Kyari emphasized that addressing these security challenges is critical to boosting production and attracting investment.

Kyari also noted recent efforts to combat illegal activities, including the removal of over 5,800 illegal connections from pipelines and dismantling more than 6,000 illegal refineries.

He expressed confidence that these measures, combined with ongoing policy reforms, would support Nigeria’s goal of increasing daily production to two million barrels.

The Nigerian government remains focused on stabilizing and enhancing oil production. With recent efforts showing promising results, there is cautious optimism that Nigeria will achieve its production targets.

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Crude Oil

Oil Prices Steady Amid Mixed Signals on Crude Demand

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Oil prices remained stable on Thursday as investors navigated conflicting signals regarding crude demand.

Brent crude oil, against which Nigerian oil is priced, settled at $85.11 a barrel, edging up by 3 cents, while U.S. West Texas Intermediate (WTI) crude dipped by 3 cents to $82.82 a barrel.

The stability comes as the U.S. economy shows signs of slowing, with unemployment benefit applications rising more than expected.

Initial claims increased by 20,000 to a seasonally adjusted 243,000 for the week ending July 1, prompting speculation that the Federal Reserve might cut interest rates sooner than anticipated. Lower rates could boost spending on oil, creating a bullish outlook for demand.

Fed officials suggested that improved inflation and a balanced labor market might lead to rate cuts, possibly by September.

“Healthy expectations of a Fed rate cut in the not-so-distant future will limit downside,” noted Tamas Varga of oil broker PVM.

However, rising jobless claims signal potential economic easing, which could dampen crude demand.

John Kilduff of Again Capital highlighted the impact of a slowing economy on oil consumption despite a significant drop in U.S. crude inventories last week.

Global factors also weighed on the market. China’s economic policies remain steady, though details are sparse, affecting investor sentiment in the world’s largest crude importer.

Meanwhile, the European Central Bank maintained interest rates, citing persistent inflation.

An upcoming OPEC+ meeting in August is expected to assess market conditions without altering output policy, according to sources. This meeting will serve as a “pulse check” for market health.

Overall, oil prices are caught between economic concerns and hopes of a rate cut, maintaining a delicate balance.

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Crude Oil

Oil Prices Slide on China Demand Concerns, Brent Falls to $83.73

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Oil prices declined on Tuesday for the third consecutive day on growing concerns over a slowing Chinese economy and its impact on global oil demand.

Brent crude oil, against which Nigerian oil is priced, dipped by $1.12, or 1.3% at $83.73 a barrel, while U.S. West Texas Intermediate (WTI) crude dropped $1.15, or 1.4%, to close at $80.76.

The dip in oil prices is largely attributed to disappointing economic data from China, the world’s second-largest economy.

Official figures revealed a 4.7% growth in China’s GDP for the April-June period, the slowest since the first quarter of 2023, and below the forecasted 5.1% growth expected in a Reuters poll.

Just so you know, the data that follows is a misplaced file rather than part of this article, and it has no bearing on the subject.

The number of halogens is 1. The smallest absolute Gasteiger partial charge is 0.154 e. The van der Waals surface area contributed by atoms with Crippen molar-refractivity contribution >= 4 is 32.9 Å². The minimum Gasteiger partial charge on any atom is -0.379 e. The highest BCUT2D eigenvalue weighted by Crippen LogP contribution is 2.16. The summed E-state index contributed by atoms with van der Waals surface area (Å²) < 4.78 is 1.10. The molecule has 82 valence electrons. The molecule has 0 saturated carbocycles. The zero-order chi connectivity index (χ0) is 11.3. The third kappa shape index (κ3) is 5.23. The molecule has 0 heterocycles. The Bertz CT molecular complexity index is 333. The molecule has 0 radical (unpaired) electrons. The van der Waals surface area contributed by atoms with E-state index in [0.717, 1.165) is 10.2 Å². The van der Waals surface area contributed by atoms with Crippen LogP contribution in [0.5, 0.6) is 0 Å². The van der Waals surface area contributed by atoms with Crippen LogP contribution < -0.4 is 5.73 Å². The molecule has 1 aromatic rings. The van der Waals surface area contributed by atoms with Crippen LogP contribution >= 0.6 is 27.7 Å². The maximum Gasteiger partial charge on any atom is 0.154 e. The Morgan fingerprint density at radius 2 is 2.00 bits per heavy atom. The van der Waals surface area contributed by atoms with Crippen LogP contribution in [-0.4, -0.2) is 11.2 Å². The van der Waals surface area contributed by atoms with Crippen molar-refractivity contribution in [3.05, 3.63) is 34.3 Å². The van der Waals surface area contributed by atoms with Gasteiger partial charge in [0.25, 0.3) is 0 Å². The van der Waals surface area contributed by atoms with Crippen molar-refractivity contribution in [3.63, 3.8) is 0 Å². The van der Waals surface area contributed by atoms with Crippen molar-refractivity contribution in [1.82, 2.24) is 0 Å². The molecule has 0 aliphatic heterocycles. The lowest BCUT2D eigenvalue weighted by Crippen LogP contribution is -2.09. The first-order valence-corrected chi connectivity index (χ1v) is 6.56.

This slowdown was compounded by a protracted property downturn and widespread job insecurity, which have dampened fuel demand and led many Chinese refineries to cut back on production.

“Weaker economic data continues to flow from China as continued government support programs have been disappointing,” said Dennis Kissler, Senior Vice President of Trading at BOK Financial. “Many of China’s refineries are cutting back on weaker fuel demand.”

Despite the bearish sentiment from China, there is a growing consensus among market participants that the U.S. Federal Reserve could begin cutting its key interest rates as soon as September.

This speculation has helped stem the decline in oil prices, as lower interest rates reduce the cost of borrowing, potentially boosting economic activity and oil demand.

Federal Reserve Chair Jerome Powell noted on Monday that the three U.S. inflation readings over the second quarter “add somewhat to confidence” that the pace of price increases is returning to the central bank’s target in a sustainable fashion.

This has led market participants to believe that a turn to interest rate cuts may be imminent.

Also, U.S. crude oil inventories provided a silver lining for the oil market. According to market sources citing American Petroleum Institute figures, U.S. crude oil inventories fell by 4.4 million barrels last week.

This was a much steeper drop than the 33,000 barrels decline that was anticipated, indicating strong domestic demand.

The International Monetary Fund (IMF) also weighed in, suggesting that while the global economy is set for modest growth over the next two years, risks remain.

The IMF noted cooling activity in the U.S., a bottoming-out in Europe, and stronger consumption and exports for China as key factors in the global economic landscape.

In summary, while oil prices are currently pressured by concerns over China’s economic slowdown, the potential for U.S. interest rate cuts and stronger domestic demand for crude are providing some support.

Market watchers will continue to monitor economic indicators and inventory levels closely as they gauge the future direction of oil prices.